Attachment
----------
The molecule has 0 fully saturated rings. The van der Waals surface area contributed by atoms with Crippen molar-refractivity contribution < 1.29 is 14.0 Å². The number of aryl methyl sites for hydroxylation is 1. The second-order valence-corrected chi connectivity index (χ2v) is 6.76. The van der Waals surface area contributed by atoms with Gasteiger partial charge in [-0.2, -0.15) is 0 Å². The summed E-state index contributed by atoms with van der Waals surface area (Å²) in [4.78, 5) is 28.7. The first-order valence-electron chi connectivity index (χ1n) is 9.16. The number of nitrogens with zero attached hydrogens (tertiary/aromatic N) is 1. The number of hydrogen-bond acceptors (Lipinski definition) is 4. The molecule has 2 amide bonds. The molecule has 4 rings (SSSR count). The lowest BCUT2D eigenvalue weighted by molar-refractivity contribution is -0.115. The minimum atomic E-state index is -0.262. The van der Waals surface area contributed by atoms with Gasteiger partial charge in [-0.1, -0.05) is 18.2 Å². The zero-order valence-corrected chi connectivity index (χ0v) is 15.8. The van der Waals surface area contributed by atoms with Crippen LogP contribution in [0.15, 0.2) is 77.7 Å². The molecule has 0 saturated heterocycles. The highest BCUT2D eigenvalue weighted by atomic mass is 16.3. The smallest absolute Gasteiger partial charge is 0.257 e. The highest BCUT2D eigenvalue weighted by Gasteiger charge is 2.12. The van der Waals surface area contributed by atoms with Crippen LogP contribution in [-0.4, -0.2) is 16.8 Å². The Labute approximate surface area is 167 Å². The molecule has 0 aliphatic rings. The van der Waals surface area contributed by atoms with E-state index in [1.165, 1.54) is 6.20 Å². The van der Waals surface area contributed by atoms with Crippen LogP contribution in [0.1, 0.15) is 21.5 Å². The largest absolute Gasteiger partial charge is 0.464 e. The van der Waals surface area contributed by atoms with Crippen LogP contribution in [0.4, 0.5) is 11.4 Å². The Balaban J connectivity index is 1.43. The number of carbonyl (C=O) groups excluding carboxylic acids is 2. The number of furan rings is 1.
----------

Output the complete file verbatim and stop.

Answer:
The molecule has 0 fully saturated rings. The van der Waals surface area contributed by atoms with Crippen molar-refractivity contribution < 1.29 is 14.0 Å². The number of aryl methyl sites for hydroxylation is 1. The second-order valence-corrected chi connectivity index (χ2v) is 6.76. The van der Waals surface area contributed by atoms with Gasteiger partial charge in [-0.2, -0.15) is 0 Å². The summed E-state index contributed by atoms with van der Waals surface area (Å²) in [4.78, 5) is 28.7. The first-order valence-electron chi connectivity index (χ1n) is 9.16. The number of nitrogens with zero attached hydrogens (tertiary/aromatic N) is 1. The number of hydrogen-bond acceptors (Lipinski definition) is 4. The molecule has 2 amide bonds. The molecule has 4 rings (SSSR count). The lowest BCUT2D eigenvalue weighted by molar-refractivity contribution is -0.115. The minimum atomic E-state index is -0.262. The van der Waals surface area contributed by atoms with Gasteiger partial charge in [-0.1, -0.05) is 18.2 Å². The zero-order valence-corrected chi connectivity index (χ0v) is 15.8. The van der Waals surface area contributed by atoms with Crippen LogP contribution in [0.15, 0.2) is 77.7 Å². The molecule has 0 saturated heterocycles. The highest BCUT2D eigenvalue weighted by atomic mass is 16.3. The smallest absolute Gasteiger partial charge is 0.257 e. The highest BCUT2D eigenvalue weighted by Gasteiger charge is 2.12. The van der Waals surface area contributed by atoms with Crippen LogP contribution in [-0.4, -0.2) is 16.8 Å². The Labute approximate surface area is 167 Å². The molecule has 0 aliphatic rings. The van der Waals surface area contributed by atoms with E-state index in [1.165, 1.54) is 6.20 Å². The van der Waals surface area contributed by atoms with Crippen LogP contribution in [0.1, 0.15) is 21.5 Å². The largest absolute Gasteiger partial charge is 0.464 e. The van der Waals surface area contributed by atoms with Crippen LogP contribution in [0.4, 0.5) is 11.4 Å². The Balaban J connectivity index is 1.43. The number of carbonyl (C=O) groups excluding carboxylic acids is 2. The number of furan rings is 1.